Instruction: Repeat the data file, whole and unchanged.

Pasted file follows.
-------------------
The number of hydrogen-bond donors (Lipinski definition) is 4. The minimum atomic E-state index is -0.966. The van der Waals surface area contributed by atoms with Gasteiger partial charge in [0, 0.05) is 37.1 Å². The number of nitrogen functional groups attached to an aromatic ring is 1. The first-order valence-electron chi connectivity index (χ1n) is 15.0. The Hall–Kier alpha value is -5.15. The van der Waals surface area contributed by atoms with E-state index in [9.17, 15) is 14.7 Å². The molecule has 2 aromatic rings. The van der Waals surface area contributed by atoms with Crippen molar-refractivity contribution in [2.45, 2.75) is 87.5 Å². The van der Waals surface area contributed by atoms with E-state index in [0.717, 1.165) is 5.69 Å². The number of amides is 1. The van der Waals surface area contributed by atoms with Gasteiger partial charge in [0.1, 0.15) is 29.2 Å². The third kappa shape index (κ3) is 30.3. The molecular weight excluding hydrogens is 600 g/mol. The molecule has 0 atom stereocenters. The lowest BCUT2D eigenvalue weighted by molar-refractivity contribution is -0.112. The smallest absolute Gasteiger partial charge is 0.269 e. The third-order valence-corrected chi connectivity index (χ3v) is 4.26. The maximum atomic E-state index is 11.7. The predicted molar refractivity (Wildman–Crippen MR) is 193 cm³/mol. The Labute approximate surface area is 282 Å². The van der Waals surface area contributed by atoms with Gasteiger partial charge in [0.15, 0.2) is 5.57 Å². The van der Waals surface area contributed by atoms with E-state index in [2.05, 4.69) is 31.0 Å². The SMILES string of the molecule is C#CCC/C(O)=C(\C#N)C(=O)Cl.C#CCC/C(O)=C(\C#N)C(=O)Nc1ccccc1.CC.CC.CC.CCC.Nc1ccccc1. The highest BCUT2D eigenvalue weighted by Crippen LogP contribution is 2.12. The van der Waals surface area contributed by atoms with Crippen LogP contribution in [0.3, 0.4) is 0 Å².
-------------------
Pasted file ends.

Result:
The number of hydrogen-bond donors (Lipinski definition) is 4. The minimum atomic E-state index is -0.966. The van der Waals surface area contributed by atoms with Gasteiger partial charge in [0, 0.05) is 37.1 Å². The number of nitrogen functional groups attached to an aromatic ring is 1. The first-order valence-electron chi connectivity index (χ1n) is 15.0. The Hall–Kier alpha value is -5.15. The van der Waals surface area contributed by atoms with E-state index in [9.17, 15) is 14.7 Å². The molecule has 2 aromatic rings. The van der Waals surface area contributed by atoms with Crippen molar-refractivity contribution in [2.45, 2.75) is 87.5 Å². The van der Waals surface area contributed by atoms with E-state index in [0.717, 1.165) is 5.69 Å². The number of amides is 1. The van der Waals surface area contributed by atoms with Gasteiger partial charge in [0.1, 0.15) is 29.2 Å². The third kappa shape index (κ3) is 30.3. The molecular weight excluding hydrogens is 600 g/mol. The molecule has 0 atom stereocenters. The lowest BCUT2D eigenvalue weighted by molar-refractivity contribution is -0.112. The smallest absolute Gasteiger partial charge is 0.269 e. The third-order valence-corrected chi connectivity index (χ3v) is 4.26. The maximum atomic E-state index is 11.7. The predicted molar refractivity (Wildman–Crippen MR) is 193 cm³/mol. The Labute approximate surface area is 282 Å². The van der Waals surface area contributed by atoms with Gasteiger partial charge in [0.15, 0.2) is 5.57 Å². The van der Waals surface area contributed by atoms with E-state index in [2.05, 4.69) is 31.0 Å². The SMILES string of the molecule is C#CCC/C(O)=C(\C#N)C(=O)Cl.C#CCC/C(O)=C(\C#N)C(=O)Nc1ccccc1.CC.CC.CC.CCC.Nc1ccccc1. The highest BCUT2D eigenvalue weighted by Crippen LogP contribution is 2.12. The van der Waals surface area contributed by atoms with Crippen LogP contribution in [0.3, 0.4) is 0 Å².